30 Tips to Improve Your Memory
- Get plenty of sleep. Lack of rest will have a negative effect on your memory.
- Keep yourself hydrated. Studies have shown that a 2% decrease in hydration can lead to a 20% loss in energy. Since your body and your brain are inter-related, you need to keep your system hydrated to improve your brain’s efficiency.
- Try to eliminate or reduce any stress you are currently feeling.
- Make your learning experiences social. Learning things with other people will help you retain the information and experiences better.
- Try to teach someone else about something you just learned.
- Read before going to bed.
- Try to make as many connections to previously learned information as possible.
- Review information learned while walking and discussing the information with another person.
- Talk with mentally stimulating people. This can be mentors, family or friends.
- Keep body in tune with proper nutrition. Consume memory-boosting vitamins. Also consume salmon, folic acid, natural sugars and vitamin B12.
- Make it a habit to study in your most comfortable environment.
- Use associations to help you remember specific information.
- Avoid memorizing information if you are in pain, on medication or under the influence of alcohol or drugs.
- Avoid multitasking. Our brain is not that great at performing two similar tasks. Try doing one thing at a time unless one of those tasks can be done without conscious mental processing.
- Play instrumental music (no lyrics) ideally performed at 60 beats per minute.
- “Download” information that you gather through note-taking (try mind mapping), oral-repetition, audio recording.
- Pay attention to the most important information or it will be discarded from your working memory within 18-30 seconds.
- Relax. It’s difficult to retain information when you are tense, nervous or stressed.
- Review what you already know about a topic before learning more about it.
- Reduce or eliminate auditory and visual distractions. Your brain works most efficiently by accepting only one dominant sensory input at a time.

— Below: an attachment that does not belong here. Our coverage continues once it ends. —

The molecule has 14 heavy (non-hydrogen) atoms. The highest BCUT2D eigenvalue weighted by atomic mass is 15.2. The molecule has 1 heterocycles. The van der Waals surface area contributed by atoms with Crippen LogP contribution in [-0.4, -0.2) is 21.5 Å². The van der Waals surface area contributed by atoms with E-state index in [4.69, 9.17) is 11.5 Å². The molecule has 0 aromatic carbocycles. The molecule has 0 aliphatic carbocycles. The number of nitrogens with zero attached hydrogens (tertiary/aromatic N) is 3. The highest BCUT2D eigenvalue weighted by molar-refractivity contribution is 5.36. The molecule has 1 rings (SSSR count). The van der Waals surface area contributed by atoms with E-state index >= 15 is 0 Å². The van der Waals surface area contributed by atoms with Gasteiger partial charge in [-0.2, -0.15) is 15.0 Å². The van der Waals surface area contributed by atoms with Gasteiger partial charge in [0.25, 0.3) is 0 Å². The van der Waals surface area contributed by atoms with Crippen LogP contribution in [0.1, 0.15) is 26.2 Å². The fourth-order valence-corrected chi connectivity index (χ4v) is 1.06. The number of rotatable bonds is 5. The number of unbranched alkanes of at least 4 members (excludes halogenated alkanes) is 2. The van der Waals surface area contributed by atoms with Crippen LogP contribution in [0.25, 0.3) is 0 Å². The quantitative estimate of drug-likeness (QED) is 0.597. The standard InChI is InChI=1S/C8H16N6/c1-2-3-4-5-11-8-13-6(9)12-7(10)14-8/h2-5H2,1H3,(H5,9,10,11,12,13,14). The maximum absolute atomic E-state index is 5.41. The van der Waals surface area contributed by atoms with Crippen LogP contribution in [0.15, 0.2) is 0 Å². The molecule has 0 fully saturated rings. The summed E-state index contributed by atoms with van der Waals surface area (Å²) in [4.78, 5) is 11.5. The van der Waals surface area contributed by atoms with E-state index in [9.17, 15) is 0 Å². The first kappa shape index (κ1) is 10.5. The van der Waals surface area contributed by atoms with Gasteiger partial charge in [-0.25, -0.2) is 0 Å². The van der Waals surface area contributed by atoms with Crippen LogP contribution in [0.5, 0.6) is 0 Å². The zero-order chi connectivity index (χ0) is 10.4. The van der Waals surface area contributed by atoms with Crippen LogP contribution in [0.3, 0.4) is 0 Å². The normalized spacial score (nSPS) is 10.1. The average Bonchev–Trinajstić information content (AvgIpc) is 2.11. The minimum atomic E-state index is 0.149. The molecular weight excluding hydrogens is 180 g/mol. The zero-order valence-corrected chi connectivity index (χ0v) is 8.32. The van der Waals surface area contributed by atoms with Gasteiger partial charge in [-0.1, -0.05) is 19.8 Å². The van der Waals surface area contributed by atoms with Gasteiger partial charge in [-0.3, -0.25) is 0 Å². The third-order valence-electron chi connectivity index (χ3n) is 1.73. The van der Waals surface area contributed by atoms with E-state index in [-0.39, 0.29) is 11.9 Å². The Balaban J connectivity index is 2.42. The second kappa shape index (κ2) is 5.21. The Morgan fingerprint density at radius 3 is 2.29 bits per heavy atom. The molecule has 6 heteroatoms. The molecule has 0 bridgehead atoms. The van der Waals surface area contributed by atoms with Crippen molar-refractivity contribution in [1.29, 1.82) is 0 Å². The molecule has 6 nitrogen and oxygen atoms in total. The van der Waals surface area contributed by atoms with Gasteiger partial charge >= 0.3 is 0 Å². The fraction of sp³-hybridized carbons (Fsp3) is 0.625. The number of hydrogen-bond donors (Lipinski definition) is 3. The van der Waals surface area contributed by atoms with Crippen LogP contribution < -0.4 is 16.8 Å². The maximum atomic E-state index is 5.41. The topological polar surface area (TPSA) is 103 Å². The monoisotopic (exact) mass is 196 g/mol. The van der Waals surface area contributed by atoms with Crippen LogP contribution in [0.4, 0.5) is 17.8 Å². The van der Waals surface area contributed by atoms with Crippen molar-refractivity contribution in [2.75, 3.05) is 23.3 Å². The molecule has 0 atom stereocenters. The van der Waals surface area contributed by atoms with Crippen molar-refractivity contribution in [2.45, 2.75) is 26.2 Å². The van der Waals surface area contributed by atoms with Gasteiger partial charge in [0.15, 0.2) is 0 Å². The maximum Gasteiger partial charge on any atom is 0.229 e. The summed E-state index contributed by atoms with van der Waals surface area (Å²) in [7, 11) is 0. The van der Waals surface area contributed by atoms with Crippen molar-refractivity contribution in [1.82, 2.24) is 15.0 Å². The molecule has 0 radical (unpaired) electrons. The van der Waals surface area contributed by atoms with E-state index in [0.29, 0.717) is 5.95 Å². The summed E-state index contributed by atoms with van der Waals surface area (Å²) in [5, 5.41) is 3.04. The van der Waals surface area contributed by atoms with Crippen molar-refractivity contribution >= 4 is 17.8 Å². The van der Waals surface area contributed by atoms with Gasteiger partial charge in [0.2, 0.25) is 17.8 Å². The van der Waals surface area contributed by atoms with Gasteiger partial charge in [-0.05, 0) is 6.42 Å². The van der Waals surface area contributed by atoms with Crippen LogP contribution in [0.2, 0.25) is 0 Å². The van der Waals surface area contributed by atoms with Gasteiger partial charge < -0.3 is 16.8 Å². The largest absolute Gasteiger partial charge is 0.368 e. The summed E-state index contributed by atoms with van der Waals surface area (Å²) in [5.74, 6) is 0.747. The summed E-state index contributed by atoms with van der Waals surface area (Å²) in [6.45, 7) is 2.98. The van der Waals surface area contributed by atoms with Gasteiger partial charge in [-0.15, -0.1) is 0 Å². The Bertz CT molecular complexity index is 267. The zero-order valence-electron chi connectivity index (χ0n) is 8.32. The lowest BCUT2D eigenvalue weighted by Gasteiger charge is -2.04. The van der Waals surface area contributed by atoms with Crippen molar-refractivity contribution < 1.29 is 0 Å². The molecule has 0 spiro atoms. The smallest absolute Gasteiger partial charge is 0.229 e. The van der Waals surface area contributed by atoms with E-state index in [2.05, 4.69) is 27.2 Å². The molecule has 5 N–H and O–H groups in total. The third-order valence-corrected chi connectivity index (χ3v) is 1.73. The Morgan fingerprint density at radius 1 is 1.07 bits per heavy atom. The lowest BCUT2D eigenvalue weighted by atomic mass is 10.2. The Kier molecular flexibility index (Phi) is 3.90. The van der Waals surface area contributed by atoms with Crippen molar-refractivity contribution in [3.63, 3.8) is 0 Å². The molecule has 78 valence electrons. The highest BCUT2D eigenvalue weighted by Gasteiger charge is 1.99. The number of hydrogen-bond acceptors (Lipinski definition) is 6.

- Avoid cramming. Practice over time rather than attempting to learn everything in a single session.
- Review information by visualizing it.
- Remember random verbal information through verbal repetition (the phonological loop).
- Make it a habit to repeat very important information 3 times: once within 10-20 minutes, again within 48 hours and one more time at the end of a seven-day period.
- Have a scent or fragrance with you while you study. Bring that same scent with you to the test.
- Take small breaks or naps to help the brain connect and reflect.
- Use mnemonic devices to memorize multiple pieces of information.
- Use the “10-80-10” rule to connect old information to new information. Devote 10% of your time to reviewing old information, 80% of your time to learning new information, and 10% to preview new information that is coming next.
- Get organized. You are much more likely to forget things if your notes are unorganized.
- Eliminate distractions to achieve better focus. The more you focus, the more you’ll remember.
Don’t forget to check out the new Iris Memory Improvement Course.
Paul is the founder of Iris Reading, the largest provider of speed-reading and memory courses. His workshops have been taught to thousands of students and professionals worldwide at institutions that include: NASA, Google, HSBC and many Fortune 500 companies.